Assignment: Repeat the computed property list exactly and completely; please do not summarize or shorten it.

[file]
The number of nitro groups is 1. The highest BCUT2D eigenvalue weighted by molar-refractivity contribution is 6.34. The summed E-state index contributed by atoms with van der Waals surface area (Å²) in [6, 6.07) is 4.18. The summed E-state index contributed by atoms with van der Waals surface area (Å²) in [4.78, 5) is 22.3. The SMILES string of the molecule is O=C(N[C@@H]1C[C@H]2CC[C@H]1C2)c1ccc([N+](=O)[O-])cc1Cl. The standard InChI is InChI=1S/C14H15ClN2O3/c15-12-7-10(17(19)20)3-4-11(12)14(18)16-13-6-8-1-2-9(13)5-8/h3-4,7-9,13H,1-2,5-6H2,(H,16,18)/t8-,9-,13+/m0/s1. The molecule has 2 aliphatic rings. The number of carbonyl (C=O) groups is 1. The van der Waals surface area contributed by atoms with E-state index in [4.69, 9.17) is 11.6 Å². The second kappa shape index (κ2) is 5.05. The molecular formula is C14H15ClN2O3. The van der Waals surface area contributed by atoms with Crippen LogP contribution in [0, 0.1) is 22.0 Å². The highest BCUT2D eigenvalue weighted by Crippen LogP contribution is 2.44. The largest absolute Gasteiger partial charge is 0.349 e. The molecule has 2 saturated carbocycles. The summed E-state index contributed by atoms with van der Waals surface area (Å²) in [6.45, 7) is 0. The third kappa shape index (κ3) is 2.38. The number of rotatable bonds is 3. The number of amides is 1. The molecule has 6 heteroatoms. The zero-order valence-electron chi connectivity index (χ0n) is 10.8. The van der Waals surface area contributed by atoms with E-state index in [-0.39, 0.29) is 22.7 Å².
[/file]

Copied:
The number of nitro groups is 1. The highest BCUT2D eigenvalue weighted by molar-refractivity contribution is 6.34. The summed E-state index contributed by atoms with van der Waals surface area (Å²) in [6, 6.07) is 4.18. The summed E-state index contributed by atoms with van der Waals surface area (Å²) in [4.78, 5) is 22.3. The SMILES string of the molecule is O=C(N[C@@H]1C[C@H]2CC[C@H]1C2)c1ccc([N+](=O)[O-])cc1Cl. The standard InChI is InChI=1S/C14H15ClN2O3/c15-12-7-10(17(19)20)3-4-11(12)14(18)16-13-6-8-1-2-9(13)5-8/h3-4,7-9,13H,1-2,5-6H2,(H,16,18)/t8-,9-,13+/m0/s1. The molecule has 2 aliphatic rings. The number of carbonyl (C=O) groups is 1. The van der Waals surface area contributed by atoms with E-state index in [4.69, 9.17) is 11.6 Å². The second kappa shape index (κ2) is 5.05. The molecular formula is C14H15ClN2O3. The van der Waals surface area contributed by atoms with Crippen LogP contribution in [0, 0.1) is 22.0 Å². The highest BCUT2D eigenvalue weighted by Crippen LogP contribution is 2.44. The largest absolute Gasteiger partial charge is 0.349 e. The molecule has 2 saturated carbocycles. The summed E-state index contributed by atoms with van der Waals surface area (Å²) in [6.45, 7) is 0. The third kappa shape index (κ3) is 2.38. The number of rotatable bonds is 3. The number of amides is 1. The molecule has 6 heteroatoms. The zero-order valence-electron chi connectivity index (χ0n) is 10.8. The van der Waals surface area contributed by atoms with E-state index in [-0.39, 0.29) is 22.7 Å².